Author Topic: The Best Touring Bikes/Frames (and other parts, as well)  (Read 7202 times)

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The Best Touring Bikes/Frames (and other parts, as well)
« on: November 17, 2009, 12:23:17 am »
I need the experience of people who actually get to tour.  As a bike shop employee (and now owner), I've never had the chance to go out for more than a day or two.  I'm opening my store in a week, and am still in the "research" phase as far as what bikes to carry.  I'll definitely have Raleigh.  Any others are still up in the air.  I want to have touring as one of my specialities.  Specifically, I want to be well-equipped for those who want to tour, as well as for those passing through who need something that can't be fixed with a Leatherman and duct tape.

What bikes (aside from the LHT) would you recommend?

What panniers do you prefer?  (I've already contacted Arkel and Ortlieb)

Jackets? Other clothing?

Basically, I'm asking what brands have a) served you well and b) you would like to see in a bike shop?

Thanks in advance for your thoughts!


Offline paddleboy17

Re: The Best Touring Bikes/Frames (and other parts, as well)
« Reply #1 on: November 17, 2009, 11:51:30 am »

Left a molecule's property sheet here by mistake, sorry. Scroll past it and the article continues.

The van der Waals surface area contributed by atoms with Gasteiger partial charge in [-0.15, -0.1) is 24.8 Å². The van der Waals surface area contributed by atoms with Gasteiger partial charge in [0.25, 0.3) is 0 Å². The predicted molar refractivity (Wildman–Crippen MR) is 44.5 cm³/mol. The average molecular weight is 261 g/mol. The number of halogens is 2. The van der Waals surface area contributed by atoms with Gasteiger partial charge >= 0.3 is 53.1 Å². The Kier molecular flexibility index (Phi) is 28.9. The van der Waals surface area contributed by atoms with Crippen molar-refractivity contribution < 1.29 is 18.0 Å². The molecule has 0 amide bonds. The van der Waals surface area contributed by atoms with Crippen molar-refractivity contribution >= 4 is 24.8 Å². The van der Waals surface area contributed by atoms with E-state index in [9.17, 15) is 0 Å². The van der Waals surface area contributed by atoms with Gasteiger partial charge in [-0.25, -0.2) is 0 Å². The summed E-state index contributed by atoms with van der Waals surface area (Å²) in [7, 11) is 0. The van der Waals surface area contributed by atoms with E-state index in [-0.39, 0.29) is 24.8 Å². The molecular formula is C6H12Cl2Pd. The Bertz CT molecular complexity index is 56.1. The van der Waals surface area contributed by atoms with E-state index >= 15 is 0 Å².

I hope you are very successful.

You might want to read the bike reviews, http://www.adventurecycling.org/resources/BuyersGuide2009.pdf and see which vendors you want to enlarged your relationships with.  Besides mass produced touring bikes, you might want to be ready to embrace the custom manufacturers as well.  I have a Waterford (I hear the owner is hard to deal with) and a buddy has a CoMotion).  If they don't have an established touring bike, don't let them tell you they can make one.  I have another friend that had an unpleasant experience getting a touring bike from Serrotta (the LBS screwed up too).

If you are going to carry Arkel panniers, you might as well carry Tubus racks too.  Tubus racks support some European standard on rack mounted tail lights, so you will want to have those too.

The only clothing item you might need to add is really nice rain gear.  I have a Gortex jacket, which I paid a lot for, and it has kept my comfortable on many an occassion.  I know Gortex is not the sexy fabric for rain gear anymore, but anyone that tours should take a top notch rain jacket.